A Passion to Understand: Photographer and Filmmaker Whit Wales Seeks to Show the Best of Who People Are09/01/2021 05:00PM ● By Jennifer Goss Duby
Whit Wales wants to understand, and he wants to share. It’s stated right up front on the website for his commercial film company, Endeavor Films: “To understand and show the best of who you are and what you do.” It’s the mission of his business, and it’s his own passion. And it’s what brought him to Vermont.
In 2015, Whit Wales was the executive director of a video production company in Boston. The company was charged with the task of documenting a fundraising campaign by TD Bank called Bring Change. The initiative asked people to bring their spare change in as donations to help raise funds for charities and community members in the Burlington area. The funds were then matched by a donation from TD Bank. The recipient of that August 2015 drive was a nonprofit which provided private sailing excursions to people living with cancer.
The initiative was a success in more ways than one. The drive Whit documented through still and motion imagery raised $9,000. But the experience also introduced him to his life partner Suzanne Johnson. Suzanne enlisted Whit to create a film showcasing the life-affirming sailing experiences that she and her crew of volunteers continue to create for cancer patients on the waters of Lake Champlain at what is now Sail Beyond Cancer Vermont.
Additionally, Vermont cast her Green Mountain spell on Whit. Travel takes up a great deal of Whit’s time but, since his transformational experience with Sail Beyond Cancer and meeting Suzanne, every moment possible has been spent in Vermont.
Something to Call My Own
In 2019, the time came to make a change. I realized that I wanted something that I could call my own,” says Whit. With a small business loan from the same bank that brought him to Vermont, Whit launched Endeavor Films. “It’s been an incredibly liberating experience,” says Whit. He and his team gravitate toward mission-driven clients who strive to make the world a better place.
Whit began his career as an actor and stage director. “I learned early on that you cannot play the result at the expense of the moment. The bad actor playing an old person will try to ‘look like’ an old person irrespective of their circumstance. They are committed to the same ‘old walk’ whether their house is on fire or a grandchild has arrived with flowers. If my goal is to seek a truth, I must recognize that truth as a result—rather than an abstraction that obscures what is happening in the moment of an interview.”
A great deal goes into preparing for a film shoot, including research, writing, and even meditation. “Then I do my best to forget everything and trust that the quality of my intention and preparation will guide the quality of engagement and listening that allows another person to bring forth their truest self,” says Whit.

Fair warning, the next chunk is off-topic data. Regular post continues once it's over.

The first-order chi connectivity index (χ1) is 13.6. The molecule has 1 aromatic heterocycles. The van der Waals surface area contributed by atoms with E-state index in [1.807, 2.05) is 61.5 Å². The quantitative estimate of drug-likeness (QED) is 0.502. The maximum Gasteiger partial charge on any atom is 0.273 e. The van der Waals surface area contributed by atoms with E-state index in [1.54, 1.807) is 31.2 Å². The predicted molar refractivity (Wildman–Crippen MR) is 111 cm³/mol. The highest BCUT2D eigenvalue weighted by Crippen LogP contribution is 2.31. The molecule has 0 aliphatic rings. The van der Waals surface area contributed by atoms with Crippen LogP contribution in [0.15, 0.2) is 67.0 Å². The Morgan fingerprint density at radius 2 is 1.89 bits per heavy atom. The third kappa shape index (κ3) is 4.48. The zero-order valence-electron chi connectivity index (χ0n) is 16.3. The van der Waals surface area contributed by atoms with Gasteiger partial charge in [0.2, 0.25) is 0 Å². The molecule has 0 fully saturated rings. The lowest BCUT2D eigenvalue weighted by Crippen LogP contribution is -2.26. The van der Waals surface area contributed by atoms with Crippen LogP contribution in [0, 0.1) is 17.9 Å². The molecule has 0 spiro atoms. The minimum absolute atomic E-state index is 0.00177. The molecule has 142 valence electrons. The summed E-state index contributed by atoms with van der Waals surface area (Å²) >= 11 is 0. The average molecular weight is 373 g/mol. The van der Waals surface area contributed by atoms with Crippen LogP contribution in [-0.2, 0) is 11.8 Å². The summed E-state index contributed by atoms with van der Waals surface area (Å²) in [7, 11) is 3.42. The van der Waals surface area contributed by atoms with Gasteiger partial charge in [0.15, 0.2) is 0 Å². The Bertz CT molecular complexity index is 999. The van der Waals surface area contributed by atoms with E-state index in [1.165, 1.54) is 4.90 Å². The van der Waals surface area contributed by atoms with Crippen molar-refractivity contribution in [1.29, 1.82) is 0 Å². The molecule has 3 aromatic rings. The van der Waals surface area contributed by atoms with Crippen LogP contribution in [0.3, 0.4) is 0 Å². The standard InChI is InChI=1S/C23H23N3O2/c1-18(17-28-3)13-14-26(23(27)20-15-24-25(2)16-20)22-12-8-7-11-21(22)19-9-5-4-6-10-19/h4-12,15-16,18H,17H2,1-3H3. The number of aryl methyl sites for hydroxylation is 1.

Anyone who has ever been filmed or photographed knows how difficult it can be to project one’s natural self. How do gifted filmmakers evoke a genuine response from a subject? Whenever possible, Whit will conduct a pre-interview. “I say, ‘Let’s stir up some ideas about what you might want to say.’ But then I ask folks to forget we ever had the conversation. Viewers don’t want to see someone striving to remember what they said so well a week ago. They want to see you confidently exploring ideas anew right before the camera. To me, that’s exciting.”
Connecting with the Viewer
The ability of Whit’s photographs to connect with a viewer speaks for itself. In his work for Sail Beyond Cancer, his images record moments of peace carved out of the storm-tossed lives of people challenged by a cancer diagnosis. The spectrum of emotion that a person living with cancer navigates can be seen in these images, from intimacy and peace to loneliness and sorrow, to solitude, hope and joy, grief, and the camaraderie of being with fellow humans sharing the same difficult journey.
A work of art is a dialog between creator and viewer, with the creation of meaning ultimately resting with the viewer. Whit hopes that with his landscapes, it is, "Something in nature, a framing of something that allows you to breathe. That may sound cheesy, but what I would hope is that the composition of a landscape stops you for a moment and allows you to just breathe."
With his work, Whit endeavors to bring about understanding—of the connections between people and of people in the context of their situations. “The work out on the water continues to be very fulfilling. Here are people who are with people they love, cherishing a moment together in the context of a situation that is certainly challenging— physically, mentally, spiritually. To be able to provide them with memories of that event,” says Whit, “that’s it.” For more of Whit’s work, visit his website.